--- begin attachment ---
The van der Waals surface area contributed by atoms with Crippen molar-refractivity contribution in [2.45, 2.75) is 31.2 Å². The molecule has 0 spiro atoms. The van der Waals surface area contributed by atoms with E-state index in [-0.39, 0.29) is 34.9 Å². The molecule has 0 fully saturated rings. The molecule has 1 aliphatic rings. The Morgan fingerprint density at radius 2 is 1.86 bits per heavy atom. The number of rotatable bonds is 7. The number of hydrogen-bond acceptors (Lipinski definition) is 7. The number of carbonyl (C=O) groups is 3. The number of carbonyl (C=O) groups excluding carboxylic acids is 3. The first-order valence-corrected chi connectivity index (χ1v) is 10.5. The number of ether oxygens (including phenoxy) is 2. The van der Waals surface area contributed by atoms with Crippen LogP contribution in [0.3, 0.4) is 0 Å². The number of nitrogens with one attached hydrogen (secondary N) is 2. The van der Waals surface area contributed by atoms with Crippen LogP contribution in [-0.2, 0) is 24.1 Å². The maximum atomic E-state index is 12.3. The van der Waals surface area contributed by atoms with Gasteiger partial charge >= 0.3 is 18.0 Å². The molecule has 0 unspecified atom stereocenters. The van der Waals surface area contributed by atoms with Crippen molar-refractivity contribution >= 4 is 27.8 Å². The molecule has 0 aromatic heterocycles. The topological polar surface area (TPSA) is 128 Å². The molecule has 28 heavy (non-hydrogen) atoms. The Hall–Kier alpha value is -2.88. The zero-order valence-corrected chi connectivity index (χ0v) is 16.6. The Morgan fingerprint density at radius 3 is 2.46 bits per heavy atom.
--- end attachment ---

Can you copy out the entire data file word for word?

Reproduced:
The van der Waals surface area contributed by atoms with Crippen molar-refractivity contribution in [2.45, 2.75) is 31.2 Å². The molecule has 0 spiro atoms. The van der Waals surface area contributed by atoms with E-state index in [-0.39, 0.29) is 34.9 Å². The molecule has 0 fully saturated rings. The molecule has 1 aliphatic rings. The Morgan fingerprint density at radius 2 is 1.86 bits per heavy atom. The number of rotatable bonds is 7. The number of hydrogen-bond acceptors (Lipinski definition) is 7. The number of carbonyl (C=O) groups is 3. The number of carbonyl (C=O) groups excluding carboxylic acids is 3. The first-order valence-corrected chi connectivity index (χ1v) is 10.5. The number of ether oxygens (including phenoxy) is 2. The van der Waals surface area contributed by atoms with Crippen LogP contribution in [0.3, 0.4) is 0 Å². The number of nitrogens with one attached hydrogen (secondary N) is 2. The van der Waals surface area contributed by atoms with Crippen LogP contribution in [-0.2, 0) is 24.1 Å². The maximum atomic E-state index is 12.3. The van der Waals surface area contributed by atoms with Gasteiger partial charge >= 0.3 is 18.0 Å². The molecule has 0 unspecified atom stereocenters. The van der Waals surface area contributed by atoms with Crippen molar-refractivity contribution >= 4 is 27.8 Å². The molecule has 0 aromatic heterocycles. The topological polar surface area (TPSA) is 128 Å². The molecule has 28 heavy (non-hydrogen) atoms. The Hall–Kier alpha value is -2.88. The zero-order valence-corrected chi connectivity index (χ0v) is 16.6. The Morgan fingerprint density at radius 3 is 2.46 bits per heavy atom.